Victor Emmanuel II (1820–1878), king of Sardinia and the first king of unified Italy. He was born in Turin and came to the throne of Sardinia in 1849 when his father, Charles Albert, abdicated after Sardinia's defeat in a brief war against Austria. The young king negotiated a peace treaty that preserved Sardinia's prewar boundaries.

Victor Emmanuel kept the liberal constitution granted by his father in 1848. Assisted by his prime minister, Count Cavour, he strengthened Sardinia's economy through an improved system of government finance, promotion of industry, and a liberal trade policy. The army was reorganized and the power of the Catholic church was curbed. In 1853 Sardinia became an ally of France and Great Britain in the Crimean War.

In 1859, aided by France, Victor Emmanuel drove the Austrians out of the province of Lombardy. In 1860 the duchies of Tuscany, Modena, and Parma and the papal state of Romagna voted for annexation by Sardinia, while Sardinia ceded Savoy and Nice to France in exchange for acceptance of the annexations. The same year the Kingdom of the Two Sicilies (Sicily and southern Italy), freed from Spanish control largely through the efforts of Giuseppe Garibaldi, voted to join Sardinia. In 1861 Sardinia's parliament proclaimed Victor Emmanuel king of Italy.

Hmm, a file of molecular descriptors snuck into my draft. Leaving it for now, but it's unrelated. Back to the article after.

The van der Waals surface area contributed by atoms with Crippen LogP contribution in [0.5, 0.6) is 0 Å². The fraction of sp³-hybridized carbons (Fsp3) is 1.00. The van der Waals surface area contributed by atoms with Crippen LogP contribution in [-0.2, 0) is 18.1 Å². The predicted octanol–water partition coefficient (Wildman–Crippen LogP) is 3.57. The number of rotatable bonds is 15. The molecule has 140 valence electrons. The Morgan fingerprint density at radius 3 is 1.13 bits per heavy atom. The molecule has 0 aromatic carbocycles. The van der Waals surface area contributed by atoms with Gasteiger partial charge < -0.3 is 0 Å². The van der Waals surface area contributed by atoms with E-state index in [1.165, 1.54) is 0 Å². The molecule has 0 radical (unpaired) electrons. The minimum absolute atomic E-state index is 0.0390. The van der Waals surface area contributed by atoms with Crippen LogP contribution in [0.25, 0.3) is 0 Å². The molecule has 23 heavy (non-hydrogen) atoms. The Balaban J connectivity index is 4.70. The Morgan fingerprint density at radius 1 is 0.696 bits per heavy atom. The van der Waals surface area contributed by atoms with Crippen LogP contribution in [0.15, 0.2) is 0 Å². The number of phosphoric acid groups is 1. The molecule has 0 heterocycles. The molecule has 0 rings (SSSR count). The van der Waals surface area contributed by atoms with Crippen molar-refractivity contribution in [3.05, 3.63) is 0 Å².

He gained Venetia (Venice) from Austria in 1866 after allying Italy with Prussia in the Seven Weeks' War. In 1870 the French troops that had protected papal sovereignty over Rome were withdrawn, and Victor Emmanuel quickly annexed the city, ending the pope's secular authority over any significant Italian territory.

Victor Emmanuel II Victor Emmanuel II